The revamped UnrealReader

Here’s Foundry’s list of new stuff in Nuke 14.

New 3D system (beta)

Nuke’s 3D system’s been completely revamped, with improved performance and scalability, so artists can efficiently work with modern 3D scenes at scale. The new USD-based system brings Nuke’s 3D in line with modern standards and introduces new nodes and workflows for artists to dive into.

New 3D system: Scene graph (beta)

With the new 3D system comes the introduction of a dedicated scene graph that allows users to easily view, navigate and manage large, complex 3D scenes. Artists will get a clear, visual overview of a scene and experience the intuitive drag-and-drop functionality to new path masks in nodes. This advanced scene graph is consistent with modern 3D workflows and ensures every primitive inside the new system will have a unique ID path that will exist in a scene graph hierarchy.

New 3D system: Path and masking (beta)

Artists have greater control with new path and mask knobs. All nodes that create geometry will have a new path knob that enables users to determine where the geometry they’re creating lives in the scene hierarchy and how it’s named. Similarly, any nodes that modify geometry will have a new mask knob that allows artists to specify which part of the 3D scene that node should affect. These knobs are based on a simplified CEL expression language that allows the use of tokens and expressions. For artists, this means that the knobs can default to intuitive workflows with minimal input, but also allow for complex selections if you want to go deeper.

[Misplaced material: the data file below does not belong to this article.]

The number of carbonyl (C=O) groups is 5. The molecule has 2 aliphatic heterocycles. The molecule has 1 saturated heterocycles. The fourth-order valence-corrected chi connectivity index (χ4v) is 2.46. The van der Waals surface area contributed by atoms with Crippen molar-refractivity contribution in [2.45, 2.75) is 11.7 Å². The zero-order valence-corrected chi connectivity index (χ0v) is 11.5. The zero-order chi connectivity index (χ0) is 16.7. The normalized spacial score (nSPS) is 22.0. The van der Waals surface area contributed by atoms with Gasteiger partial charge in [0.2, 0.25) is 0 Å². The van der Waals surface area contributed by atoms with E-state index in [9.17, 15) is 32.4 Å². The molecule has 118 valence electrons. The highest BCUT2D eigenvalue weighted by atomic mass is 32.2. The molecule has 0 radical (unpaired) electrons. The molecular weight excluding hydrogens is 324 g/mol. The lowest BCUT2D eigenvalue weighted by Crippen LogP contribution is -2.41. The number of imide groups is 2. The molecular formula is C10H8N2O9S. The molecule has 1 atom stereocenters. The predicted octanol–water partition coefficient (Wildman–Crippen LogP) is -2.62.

New 3D system: Lights and materials (beta)

Introducing new light and material nodes in Nuke 14.0. There is now support for USD material networks and the new PreviewSurface material node allows for USD-based specular or metallic workflows. Materials can also display immediately in the viewer when working with USD files with their own looks. This gives artists a way to quickly see their assets in a more accurate representation inside Nuke’s 3D viewer. New USD lights mean that when importing lights from other USD-based applications, users will have the exact same lights inside Nuke and when combined with Hydra and potential future support of additional renderers in Nuke’s viewport, this means artists could see a more consistent image across applications going forward.

New 3D system: Feedback forum

So that artists can help continue to shape the new 3D system across the 14 series, a dedicated community forum has been introduced to enable discussions and feedback with the 3D team. The Nuke team is interested in hearing from users in regards to all areas, from existing nodes and workflow improvements, new node or workflow suggestions, feedback on performance, the API, or new features such as the scene graph or path and masking workflows. Join here to help develop the future of 3D compositing workflows in Nuke.


Cattery is a library of free third-party machine learning models converted to .cat files to run natively in Nuke. Cattery aims to bridge the gap between academia and production, giving everyone access to different ML models that all run in Nuke. Users will have access to state-of-the-art models addressing segmentation, depth estimation, optical flow, upscaling, denoising and style transfer, with plans to expand the models hosted in the future.

Tags: Post & VFX